There is a swimming pool in Walter White’s backyard. In the filter of Walter White’s swimming pool is an un-blinking plastic eyeball. This floating, rolling eye was once sewn beside its partner on the face of a pink teddy bear. The bear, now short an eye and half scorched, once floated in the chemical-clear water of Walter’s pool, until it, along with two human bodies, were collected by NTSB investigators. That pink teddy bear (and presumably its young, innocent owner) had fallen from 30,000 feet, where two commercial jets slammed into one another in the skies over Albuquerque, NM. That crash occurred under the failed supervision of an air traffic control operator, who had been distracted with grief; his daughter (Jane) recently died in her bed, relapsed into heroin addiction. Beside her lay Jesse Pinkman, just as high and just as sleeping. Over them both stood Walter White, watching Jane asphyxiate on her own vomit, and deciding not to save her, deciding to protect his drug-money fortune by letting her die.
Walter White, if you somehow artfully dodged the media blitz and pop culture buzz at the time, was the central character of AMC’s 5-season triumph, Breaking Bad. Created by Vince Gilligan, Breaking Bad follows how Walter reacts to a sudden and dire medical diagnosis (inoperable, advanced lung cancer) by teaming up with a former, ne’erdowell student (the aforementioned Pinkman) to manufacture what turns out to be exceptionally high-quality methamphetamine. Cooking meth and selling meth are not overlapping expertise, and so Walter and Jesse hitch their Winnebago-cum-meth-lab to a series of criminal characters, each more effective (but also more menacing) than the last. Along the way, they make a killing, in several senses.
But that is just the plot. The real drama unfolds in the soul of Walter White. Breaking Bad is a narrative of moral descent, of ethical decay. As White’s ambition grows, so too does his propensity for evil. The lies required to cover his weekend cook-sessions and new source of income tumble into violence, first defensive, then preemptive, then retributive, and culminating in murders that defend only the boundless horizon of his greed. Walter’s lies, criminality, and violence destroy his marriage, divide his family, alienate his children, and get his friends tortured, killed. Like the cancer in his lungs, Walter White becomes a cancer in Breaking Bad’s fictional Albuquerque universe.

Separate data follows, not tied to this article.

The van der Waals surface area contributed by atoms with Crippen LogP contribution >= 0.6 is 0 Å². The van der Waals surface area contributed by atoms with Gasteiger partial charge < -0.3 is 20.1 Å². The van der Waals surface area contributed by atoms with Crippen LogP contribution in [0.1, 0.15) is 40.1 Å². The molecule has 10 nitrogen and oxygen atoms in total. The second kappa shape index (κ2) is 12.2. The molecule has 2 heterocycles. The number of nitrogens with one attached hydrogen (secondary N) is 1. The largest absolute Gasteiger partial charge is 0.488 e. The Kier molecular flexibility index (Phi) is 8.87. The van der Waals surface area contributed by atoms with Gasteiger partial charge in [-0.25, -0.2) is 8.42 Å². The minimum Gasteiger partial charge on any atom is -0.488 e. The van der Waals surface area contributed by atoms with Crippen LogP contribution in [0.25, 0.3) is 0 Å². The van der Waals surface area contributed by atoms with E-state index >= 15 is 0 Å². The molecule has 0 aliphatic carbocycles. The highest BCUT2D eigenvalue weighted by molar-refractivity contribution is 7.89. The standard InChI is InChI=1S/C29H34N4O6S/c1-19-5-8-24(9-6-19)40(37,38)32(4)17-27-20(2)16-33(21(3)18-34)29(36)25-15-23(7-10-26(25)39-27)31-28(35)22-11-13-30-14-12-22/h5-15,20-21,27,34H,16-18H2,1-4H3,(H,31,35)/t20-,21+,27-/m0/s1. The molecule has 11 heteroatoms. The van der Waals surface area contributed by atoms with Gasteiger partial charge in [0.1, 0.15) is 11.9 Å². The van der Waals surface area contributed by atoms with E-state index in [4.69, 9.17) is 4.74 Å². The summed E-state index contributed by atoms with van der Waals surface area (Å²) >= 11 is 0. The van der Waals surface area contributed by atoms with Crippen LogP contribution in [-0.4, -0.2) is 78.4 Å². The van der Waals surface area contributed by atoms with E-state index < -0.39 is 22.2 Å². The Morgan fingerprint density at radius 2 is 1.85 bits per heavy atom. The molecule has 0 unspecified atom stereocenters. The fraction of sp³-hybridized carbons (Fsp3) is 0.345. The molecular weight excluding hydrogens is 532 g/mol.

And yet, for all that, Walter White is still Breaking Bad’s functional protagonist. We hold our breath whenever he faces capture or seemingly certain death. We laugh in delighted relief when he evades either. We know he cannot go on like this, but neither can we bear to see him stopped. Walter is that paradox of narrative: an anti-hero. Breaking Bad reveals in each of us moral thinking turned ideological: I understand (I even say) how terrible this man is, but I feel, in my very body, that I value him. And not just him, as if his ontological dignity could be plucked from history, pristine, but I value also (and here I will employ a euphemism disguised as an abstraction) his “enterprises”. Such brackish currents of feeling are the scandal of rational self-consciousness, insofar as they resist the binary fixedness of a total “yes” or total “no.” The fallen hero, the anti-hero is experienced not just in catharsis, in the purgation of pity and fear, but as dramatic wahr-nehmung—an affective, a sensitive experience felt (“seen”) as true. And so a question emerges: This Wahr-nehmen, this feeling-the-truth: what, in the case of anti-heroes in general (and Walter White specifically) does it feel as the truth?
The Being and Non-Being of the Sinner (SPOILER ALERT: SPOILERS AHEAD!)
Walter White takes a nom-de-guerre to dissociate his domestic life from his criminal life; he calls himself “Heisenberg.” Borrowed from the early quantum theorist, Werner Heisenberg, Walter’s pseudonym plainly invokes that physicist’s “uncertainty principle.” Now, I will not commit the all-too-common philosophical and theological sin of pretending I understand Heisenberg’s principle, but I am not required to by the narrative purpose of this allusion. The audience is invited only to understand that Walter’s circumscribed suburban routine is now a cover for underlying indeterminacy, for a troubling erratic-ness. We might know where Walter is headed, but we are not allowed to determine, in that process, where he is at this or that moment. Is he being sincere this time? Is he scheming again? Or is he (re)acting out of pride? Selfishness? Does he enjoy all this crime and violence? Is it just the required means to an ambitious end? The momentum seems ineluctable, but the positionality remains obscure. Walter White is decaying, decompensating, decomposing.